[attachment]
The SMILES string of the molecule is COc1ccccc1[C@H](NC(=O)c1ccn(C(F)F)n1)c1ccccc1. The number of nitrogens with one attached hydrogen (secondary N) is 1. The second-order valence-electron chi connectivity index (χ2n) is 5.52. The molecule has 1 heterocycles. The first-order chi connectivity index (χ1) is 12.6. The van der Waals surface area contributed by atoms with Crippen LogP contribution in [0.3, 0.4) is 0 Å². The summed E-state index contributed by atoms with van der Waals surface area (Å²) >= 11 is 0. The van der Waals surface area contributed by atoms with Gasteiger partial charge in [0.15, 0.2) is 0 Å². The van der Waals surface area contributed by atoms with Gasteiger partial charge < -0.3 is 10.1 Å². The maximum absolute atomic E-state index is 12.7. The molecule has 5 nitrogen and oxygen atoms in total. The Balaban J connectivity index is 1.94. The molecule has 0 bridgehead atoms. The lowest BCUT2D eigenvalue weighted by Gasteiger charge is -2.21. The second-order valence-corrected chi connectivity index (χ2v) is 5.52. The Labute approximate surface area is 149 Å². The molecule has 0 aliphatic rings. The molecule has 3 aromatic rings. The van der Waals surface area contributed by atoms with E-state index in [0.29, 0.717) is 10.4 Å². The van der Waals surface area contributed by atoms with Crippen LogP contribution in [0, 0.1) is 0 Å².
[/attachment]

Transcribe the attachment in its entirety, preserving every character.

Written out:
The SMILES string of the molecule is COc1ccccc1[C@H](NC(=O)c1ccn(C(F)F)n1)c1ccccc1. The number of nitrogens with one attached hydrogen (secondary N) is 1. The second-order valence-electron chi connectivity index (χ2n) is 5.52. The molecule has 1 heterocycles. The first-order chi connectivity index (χ1) is 12.6. The van der Waals surface area contributed by atoms with Crippen LogP contribution in [0.3, 0.4) is 0 Å². The summed E-state index contributed by atoms with van der Waals surface area (Å²) >= 11 is 0. The van der Waals surface area contributed by atoms with Gasteiger partial charge in [0.15, 0.2) is 0 Å². The van der Waals surface area contributed by atoms with Gasteiger partial charge < -0.3 is 10.1 Å². The maximum absolute atomic E-state index is 12.7. The molecule has 5 nitrogen and oxygen atoms in total. The Balaban J connectivity index is 1.94. The molecule has 0 bridgehead atoms. The lowest BCUT2D eigenvalue weighted by Gasteiger charge is -2.21. The second-order valence-corrected chi connectivity index (χ2v) is 5.52. The Labute approximate surface area is 149 Å². The molecule has 0 aliphatic rings. The molecule has 3 aromatic rings. The van der Waals surface area contributed by atoms with E-state index in [0.29, 0.717) is 10.4 Å². The van der Waals surface area contributed by atoms with Crippen LogP contribution in [0, 0.1) is 0 Å².